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The Dartmouth
April 14, 2024 | Latest Issue
The Dartmouth

Heussner: Power Trip

On Oct. 17, Homecoming Friday,The Dartmouthissued a Verbum Ultimum declaring that the Greek system should be abolished. The piece masquerades itself as progressive and brave, but in reality, it is a gross and reckless use of power.

The Dartmouth, America’s oldest college newspaper, has — deservedly or not — developed the reputation as a fair and even-handed publication. SinceThe RadicalandThe Dartmouth Reviewrepresent divergent and polarizing campus views,The Dartmouthis generally seen as the paper that most accurately reflects the sentiment of the majority of the student body.

Administrators take its claims seriously and the national media often references its stories.Business InsiderandThe Huffington Posthave already published articles that cite the Verbum. The paper has power, and the editorial board consciously neglected its journalistic responsibility by provocatively and self-indulgently packaging an opinion piece that stymies the same campus dialogue that it claims to foster. To the editorial board, abolishing the Greek system is, “objectively,” the only ethical course of action.

Objectively, the board needs to rethink its capacity to affect the community.

If the board wants productive debate on Greek life, it should not plaster its Verbum on the front page — leaving students with conflicting opinion pieces as mere afterthoughts on later, less-visible pages.

If the board wants to advocatethe elimination of the Greek system, it shouldn’t recycle old arguments featuring unsubstantiated and fabricated reports as evidence, but should instead forward unique and constructive critiques.

If the board wants to increase campus engagement, it should not signal its own appalling apathy by declaring that the system “just can’t be reformed.” Such a conclusion is an insult to the students and faculty members who have worked tirelessly and thanklessly to revamp Greek life.

IfThe Dartmouthwants to be a leading voice in effecting positive change, it should not hide behind a veil of balanced objectivity. Of course, this is an opinion piece and not a news article, but the editorial board needs to realize the power it holds. The paper’s bold advocation for the banishment of the Greek system is a momentous occasion in Dartmouth’s history — it should have inspired more thoughtful consideration.

Administrators must recognize that theThe Dartmouth’seditorial board is not a reflection of the prevailing Dartmouth opinion. It is a handful of students who seemingly harbor a collective acrimony toward the Greek system and took to a powerful medium to express this opinion.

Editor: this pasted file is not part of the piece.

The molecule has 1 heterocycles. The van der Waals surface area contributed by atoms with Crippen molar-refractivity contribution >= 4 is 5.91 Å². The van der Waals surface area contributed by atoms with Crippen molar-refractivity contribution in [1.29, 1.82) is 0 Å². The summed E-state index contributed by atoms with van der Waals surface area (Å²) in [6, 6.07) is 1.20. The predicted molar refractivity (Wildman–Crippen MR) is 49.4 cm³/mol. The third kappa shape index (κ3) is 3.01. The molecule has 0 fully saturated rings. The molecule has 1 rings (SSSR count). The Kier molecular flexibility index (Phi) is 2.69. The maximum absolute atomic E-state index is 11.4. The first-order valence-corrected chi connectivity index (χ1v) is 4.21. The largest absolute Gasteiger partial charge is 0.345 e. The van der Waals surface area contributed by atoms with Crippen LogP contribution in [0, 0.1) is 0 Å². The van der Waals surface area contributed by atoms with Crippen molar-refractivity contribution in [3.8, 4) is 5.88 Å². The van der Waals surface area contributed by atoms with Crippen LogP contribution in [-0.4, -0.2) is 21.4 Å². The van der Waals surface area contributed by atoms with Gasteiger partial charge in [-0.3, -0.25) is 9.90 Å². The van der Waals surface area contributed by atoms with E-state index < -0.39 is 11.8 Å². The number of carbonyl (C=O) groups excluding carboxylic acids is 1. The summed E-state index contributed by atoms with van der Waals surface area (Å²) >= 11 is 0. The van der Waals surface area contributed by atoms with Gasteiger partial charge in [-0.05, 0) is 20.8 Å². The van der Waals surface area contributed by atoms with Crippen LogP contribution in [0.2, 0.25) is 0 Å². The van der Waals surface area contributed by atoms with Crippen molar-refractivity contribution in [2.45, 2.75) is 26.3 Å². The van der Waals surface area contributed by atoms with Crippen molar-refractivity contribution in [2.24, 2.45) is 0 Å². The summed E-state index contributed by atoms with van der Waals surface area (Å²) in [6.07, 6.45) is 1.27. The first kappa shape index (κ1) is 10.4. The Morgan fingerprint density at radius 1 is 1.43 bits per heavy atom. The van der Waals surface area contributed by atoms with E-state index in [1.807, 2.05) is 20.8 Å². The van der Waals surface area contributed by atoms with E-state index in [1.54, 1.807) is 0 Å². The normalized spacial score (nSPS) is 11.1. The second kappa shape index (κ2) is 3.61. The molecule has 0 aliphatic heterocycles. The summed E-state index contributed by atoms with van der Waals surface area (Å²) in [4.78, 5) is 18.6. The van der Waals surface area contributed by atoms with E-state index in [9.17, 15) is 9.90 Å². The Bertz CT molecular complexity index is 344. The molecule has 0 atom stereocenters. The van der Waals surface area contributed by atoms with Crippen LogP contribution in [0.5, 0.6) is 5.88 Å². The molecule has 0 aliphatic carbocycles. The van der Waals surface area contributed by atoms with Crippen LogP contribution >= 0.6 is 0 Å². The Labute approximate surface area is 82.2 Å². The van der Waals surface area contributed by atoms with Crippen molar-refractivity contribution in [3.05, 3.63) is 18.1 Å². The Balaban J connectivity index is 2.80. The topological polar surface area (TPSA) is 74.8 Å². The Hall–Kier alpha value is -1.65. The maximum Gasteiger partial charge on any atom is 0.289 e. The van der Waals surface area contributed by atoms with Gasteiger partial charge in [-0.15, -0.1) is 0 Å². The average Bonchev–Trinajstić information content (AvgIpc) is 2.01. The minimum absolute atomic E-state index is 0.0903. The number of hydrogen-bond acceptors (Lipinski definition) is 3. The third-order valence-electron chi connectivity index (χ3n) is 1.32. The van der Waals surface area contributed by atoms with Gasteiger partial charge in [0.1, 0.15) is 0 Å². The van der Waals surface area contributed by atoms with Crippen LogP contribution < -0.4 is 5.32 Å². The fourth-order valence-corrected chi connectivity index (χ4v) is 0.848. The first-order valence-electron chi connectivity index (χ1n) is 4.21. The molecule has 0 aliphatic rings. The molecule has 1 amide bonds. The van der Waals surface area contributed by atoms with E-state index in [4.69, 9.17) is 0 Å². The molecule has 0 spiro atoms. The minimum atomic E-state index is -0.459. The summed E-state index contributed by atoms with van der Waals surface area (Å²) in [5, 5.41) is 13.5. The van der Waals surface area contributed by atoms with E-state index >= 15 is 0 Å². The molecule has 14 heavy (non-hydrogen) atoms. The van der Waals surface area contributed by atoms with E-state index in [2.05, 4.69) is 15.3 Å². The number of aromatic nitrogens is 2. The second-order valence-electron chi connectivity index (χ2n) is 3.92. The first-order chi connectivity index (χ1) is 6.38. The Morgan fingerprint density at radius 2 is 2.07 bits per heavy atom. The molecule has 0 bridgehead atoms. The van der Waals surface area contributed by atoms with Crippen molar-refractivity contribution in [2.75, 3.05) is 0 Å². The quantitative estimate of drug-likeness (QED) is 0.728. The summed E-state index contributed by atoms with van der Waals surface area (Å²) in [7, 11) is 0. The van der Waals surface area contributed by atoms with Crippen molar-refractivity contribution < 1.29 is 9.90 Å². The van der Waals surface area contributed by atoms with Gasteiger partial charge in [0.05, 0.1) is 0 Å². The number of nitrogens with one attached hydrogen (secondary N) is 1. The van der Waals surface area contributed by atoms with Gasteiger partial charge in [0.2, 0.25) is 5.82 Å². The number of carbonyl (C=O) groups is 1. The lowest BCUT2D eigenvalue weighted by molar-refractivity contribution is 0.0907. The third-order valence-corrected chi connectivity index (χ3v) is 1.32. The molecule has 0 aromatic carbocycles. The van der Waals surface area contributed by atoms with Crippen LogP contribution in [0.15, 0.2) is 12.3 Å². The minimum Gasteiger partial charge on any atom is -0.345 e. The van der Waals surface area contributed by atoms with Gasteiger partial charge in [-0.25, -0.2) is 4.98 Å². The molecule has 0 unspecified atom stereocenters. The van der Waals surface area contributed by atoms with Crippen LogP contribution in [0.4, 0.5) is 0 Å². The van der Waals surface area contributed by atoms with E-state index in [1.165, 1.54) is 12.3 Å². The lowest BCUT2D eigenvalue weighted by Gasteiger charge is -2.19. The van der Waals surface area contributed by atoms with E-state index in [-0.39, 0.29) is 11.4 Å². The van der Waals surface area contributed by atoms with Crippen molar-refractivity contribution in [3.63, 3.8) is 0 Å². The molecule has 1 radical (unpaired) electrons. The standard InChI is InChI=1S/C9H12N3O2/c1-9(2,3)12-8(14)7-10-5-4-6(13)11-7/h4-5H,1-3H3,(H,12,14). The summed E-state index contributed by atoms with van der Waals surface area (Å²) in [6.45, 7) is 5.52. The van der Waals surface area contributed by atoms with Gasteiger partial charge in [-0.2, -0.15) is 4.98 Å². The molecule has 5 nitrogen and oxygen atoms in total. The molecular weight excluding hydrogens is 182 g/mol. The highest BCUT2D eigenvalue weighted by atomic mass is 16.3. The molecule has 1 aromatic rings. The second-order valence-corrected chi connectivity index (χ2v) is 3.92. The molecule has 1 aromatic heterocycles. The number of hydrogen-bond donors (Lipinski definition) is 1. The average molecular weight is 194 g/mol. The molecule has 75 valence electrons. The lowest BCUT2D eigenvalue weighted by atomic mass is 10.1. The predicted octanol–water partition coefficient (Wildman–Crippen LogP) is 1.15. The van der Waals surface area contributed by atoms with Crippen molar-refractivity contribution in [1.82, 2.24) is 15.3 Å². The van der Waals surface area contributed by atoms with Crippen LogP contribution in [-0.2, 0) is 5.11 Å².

The opinion should be valued, but not as a reflection of campus consensus.

The mere fact that the opinion of the vast majority of the campus is being conflated with that ofThe Dartmouth, or even that of the steering committee, is significant. We, the students who love Greek life, need to be heard.

Perhaps it is our mistake for assuming that Dartmouth, and its trustees, could correct its current course without us. Perhaps it is our mistake for not voicing our opinion clearly or loudly enough. Perhaps it is our mistake for resorting to measured, even overly sedated, opinion pieces of our own.

To many Dartmouth students, sororities and fraternities bring an irreplaceable level of inclusion and camaraderie that bond lifelong friendships. It is one of the most significant reasons many alumni come back year after year, and the familial community that is nurtured through Greek life is one of the single most important reasons many of us chose to come to this school.

Unfortunately, that community is in great danger. Many Greek leaders are embracing and leading the charge on constructive change, but an alarming dynamic has developed in which the Greek system and the administration are at odds. Houses are being coerced into radical change, and the two factions are working combatively, not cooperatively. A previously inclusive institution has had to close its doors in the name of “risk management.” Several houses now face unprecedented penalties and months of probation for offenses that would have previously been less harshly reprimanded.

The administration has enforced draconian rules without any transparency. If there is any hope of reversing these developments, the silent majority — people who cherish their Greek homes — needs to be louder than the handful of voices on the editorial board.

Jesse Heussner '15 is a guest columnist.